Sep 22, 2017
"At the end of the day, nothing beats running. There is nothing that a nice run can't make a little bit better"- Christie Aschwanden.
There is no doubt that todays guest is passionate about being a runner. Writing for some of the biggest publications in the US, she gets to dive deep into controversial topics that others are too afraid to cover.
We talk about gender issues, including the story of Caster Semenya, who has been targeted by IAAF for her testosterone levels. Christie will make you rethink the way you are looking at the gender issue in sport, and bring to light some important points that you may not have noticed before.
We go into the doping scandals, just how bad it is, and what we can do to prevent it as we know as soon as the test is created, the dopers are already one step ahead finding a way to cheat the system.
This is casting doubt on all records in recent years, including the famous women's marathon record by Paula Radcliffe, as there is no way to prove you are clean, we need to find another solution. Christie shares a story of a former teammate who was caught doping, and how sharing his story of how he was dirty, even while he still denied it, was one of the hardest things she had to do.
We talk about predatory coaches abusing high school athletes, and what to look out for if you suspect something might not be right.
And we talk about the relief and comfort running brings when you are struggling with problems or the loss of a loved one. Running helps us to deal with our problems, and Christie loves running more than most.
This episode is for you if you are interested in the discussion of topics that are controversial, but very real within our sport. if you are passionate about athletics, you will have heard of these issues, and in this episode, we dive deep into what exactly is happening.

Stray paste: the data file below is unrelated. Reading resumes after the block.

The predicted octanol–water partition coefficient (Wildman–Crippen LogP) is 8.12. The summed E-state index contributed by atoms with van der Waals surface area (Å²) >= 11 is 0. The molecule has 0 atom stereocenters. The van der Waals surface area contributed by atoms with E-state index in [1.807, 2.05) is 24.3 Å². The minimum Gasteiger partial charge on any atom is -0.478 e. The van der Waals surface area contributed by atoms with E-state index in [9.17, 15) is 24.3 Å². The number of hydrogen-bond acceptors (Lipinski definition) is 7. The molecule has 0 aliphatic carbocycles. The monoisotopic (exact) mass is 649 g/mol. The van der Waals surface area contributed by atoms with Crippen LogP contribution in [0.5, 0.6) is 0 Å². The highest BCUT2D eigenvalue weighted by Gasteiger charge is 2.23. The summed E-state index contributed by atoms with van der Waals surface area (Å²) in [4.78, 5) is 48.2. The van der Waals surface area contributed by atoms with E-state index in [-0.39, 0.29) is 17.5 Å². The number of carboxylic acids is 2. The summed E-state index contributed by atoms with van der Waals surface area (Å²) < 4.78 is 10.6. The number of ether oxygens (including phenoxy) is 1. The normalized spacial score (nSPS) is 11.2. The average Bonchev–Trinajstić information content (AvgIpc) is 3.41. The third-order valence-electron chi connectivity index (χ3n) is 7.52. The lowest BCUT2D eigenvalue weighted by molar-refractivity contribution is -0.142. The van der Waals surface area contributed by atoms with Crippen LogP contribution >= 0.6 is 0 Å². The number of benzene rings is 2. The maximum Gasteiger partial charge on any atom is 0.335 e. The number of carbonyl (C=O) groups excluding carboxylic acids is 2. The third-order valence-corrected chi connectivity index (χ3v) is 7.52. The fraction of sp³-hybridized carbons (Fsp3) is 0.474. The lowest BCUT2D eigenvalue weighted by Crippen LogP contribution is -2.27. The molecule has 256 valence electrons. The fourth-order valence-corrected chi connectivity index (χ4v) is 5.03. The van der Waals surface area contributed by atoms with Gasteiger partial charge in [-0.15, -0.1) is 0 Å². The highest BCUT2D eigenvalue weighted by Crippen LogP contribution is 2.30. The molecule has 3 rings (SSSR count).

Christie Aschwanden is the lead writer for science at FiveThirtyEight and a health columnist for The Washington Post. She’s also a frequent contributor to The New York Times, and a contributing editor for Runner’s World. Christie is not afraid to write (or talk) about the difficult topics, which has won her countless journalism awards.
My power pose is hula hooping. The photo is from a dinner party, but I also keep a hula hoop around as a good thing to do as a break from writing.
I could not be a writer without running. Its where I get my best ideas, its where I get my best leads.
It always feels so rewarding, you are creating something from nothing. Even journalism is a very nice creative process, you are taking pieces and creating something new that didn't exist before.
Someone like Caster (Semenya) who has female anatomy, is raised as a female, lived her entire life as a female, what we are really doing when we have women sport is breaking it down by gender, and gender is different to sex.
Gender is an identity, and it just seems fundamentally unfair to have someone who is born, raised, and had an identity her entire life as a certain gender, and to say no, thats not what you are, we are not going to allow you to compete with other people of that identity.
There are other traits we celebrate, and its really putting limits and breaks on what limits sports can be, saying that certain traits or certain aspects of athleticism are male and others are female. I don't think its an accident that these women who are being targeted are more masculine appearances.
As soon as you have a test, then the race is on for the dopers to get around it.
The solution to doping is to change the culture where it is just not acceptable to dope…for a very long time, we had this win at all costs mentality and when you have people (coaches and trainers) who are promoting this stuff, you can't have that.
You cannot prove you are clean, that is scientifically impossible.
That is one of the saddest things about doping to me, is that is cast out on every wonderful performance and that really takes something away.
At the end of the day, nothing beats running. There is nothing that a nice run can't make a little bit better.
I would go out and run as hard as I could, just breathe really hard. I wanted to feel the burn in my muscles as it was just a way of making this nebulous emotional pain, turning it into something that felt more tangible and expressing that.
Someone I had trusted had betrayed that trust, and I was still quite young, it pulled the rug from under me and made me question a lot of things.